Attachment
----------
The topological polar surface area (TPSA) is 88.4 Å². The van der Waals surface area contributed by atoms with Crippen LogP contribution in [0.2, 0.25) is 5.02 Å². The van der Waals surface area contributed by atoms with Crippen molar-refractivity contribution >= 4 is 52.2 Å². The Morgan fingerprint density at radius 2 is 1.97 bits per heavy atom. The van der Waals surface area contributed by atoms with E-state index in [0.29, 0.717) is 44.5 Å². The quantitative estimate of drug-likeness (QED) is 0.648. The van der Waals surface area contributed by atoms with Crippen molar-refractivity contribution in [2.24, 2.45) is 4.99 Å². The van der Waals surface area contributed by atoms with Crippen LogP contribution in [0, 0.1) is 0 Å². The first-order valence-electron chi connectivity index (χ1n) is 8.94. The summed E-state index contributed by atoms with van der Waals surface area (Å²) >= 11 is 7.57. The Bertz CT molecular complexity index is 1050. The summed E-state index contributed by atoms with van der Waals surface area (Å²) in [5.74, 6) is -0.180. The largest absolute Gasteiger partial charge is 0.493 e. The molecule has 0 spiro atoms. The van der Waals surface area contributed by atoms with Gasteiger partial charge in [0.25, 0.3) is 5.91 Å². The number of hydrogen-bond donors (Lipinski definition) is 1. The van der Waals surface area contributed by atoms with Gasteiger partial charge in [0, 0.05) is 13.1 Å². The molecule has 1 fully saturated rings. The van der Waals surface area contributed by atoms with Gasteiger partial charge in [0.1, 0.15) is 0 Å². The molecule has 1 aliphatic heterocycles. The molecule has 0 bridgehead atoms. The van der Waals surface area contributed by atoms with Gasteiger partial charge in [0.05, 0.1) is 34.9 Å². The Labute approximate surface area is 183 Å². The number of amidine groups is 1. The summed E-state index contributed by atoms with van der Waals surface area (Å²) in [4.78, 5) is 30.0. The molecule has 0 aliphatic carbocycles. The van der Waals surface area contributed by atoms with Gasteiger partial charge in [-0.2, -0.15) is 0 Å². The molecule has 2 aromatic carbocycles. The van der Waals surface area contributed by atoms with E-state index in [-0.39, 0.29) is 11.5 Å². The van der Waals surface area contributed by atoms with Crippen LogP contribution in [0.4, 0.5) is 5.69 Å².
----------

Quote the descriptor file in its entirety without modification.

The topological polar surface area (TPSA) is 88.4 Å². The van der Waals surface area contributed by atoms with Crippen LogP contribution in [0.2, 0.25) is 5.02 Å². The van der Waals surface area contributed by atoms with Crippen molar-refractivity contribution >= 4 is 52.2 Å². The Morgan fingerprint density at radius 2 is 1.97 bits per heavy atom. The van der Waals surface area contributed by atoms with E-state index in [0.29, 0.717) is 44.5 Å². The quantitative estimate of drug-likeness (QED) is 0.648. The van der Waals surface area contributed by atoms with Crippen molar-refractivity contribution in [2.24, 2.45) is 4.99 Å². The van der Waals surface area contributed by atoms with Crippen LogP contribution in [0, 0.1) is 0 Å². The first-order valence-electron chi connectivity index (χ1n) is 8.94. The summed E-state index contributed by atoms with van der Waals surface area (Å²) >= 11 is 7.57. The Bertz CT molecular complexity index is 1050. The summed E-state index contributed by atoms with van der Waals surface area (Å²) in [5.74, 6) is -0.180. The largest absolute Gasteiger partial charge is 0.493 e. The molecule has 0 spiro atoms. The van der Waals surface area contributed by atoms with Gasteiger partial charge in [0.25, 0.3) is 5.91 Å². The number of hydrogen-bond donors (Lipinski definition) is 1. The van der Waals surface area contributed by atoms with Gasteiger partial charge in [0, 0.05) is 13.1 Å². The molecule has 1 fully saturated rings. The van der Waals surface area contributed by atoms with Gasteiger partial charge in [0.1, 0.15) is 0 Å². The molecule has 1 aliphatic heterocycles. The molecule has 0 bridgehead atoms. The van der Waals surface area contributed by atoms with Gasteiger partial charge in [0.05, 0.1) is 34.9 Å². The Labute approximate surface area is 183 Å². The number of amidine groups is 1. The summed E-state index contributed by atoms with van der Waals surface area (Å²) in [4.78, 5) is 30.0. The molecule has 0 aliphatic carbocycles. The van der Waals surface area contributed by atoms with Gasteiger partial charge in [-0.2, -0.15) is 0 Å². The molecule has 2 aromatic carbocycles. The van der Waals surface area contributed by atoms with E-state index in [-0.39, 0.29) is 11.5 Å². The van der Waals surface area contributed by atoms with Crippen LogP contribution in [0.4, 0.5) is 5.69 Å².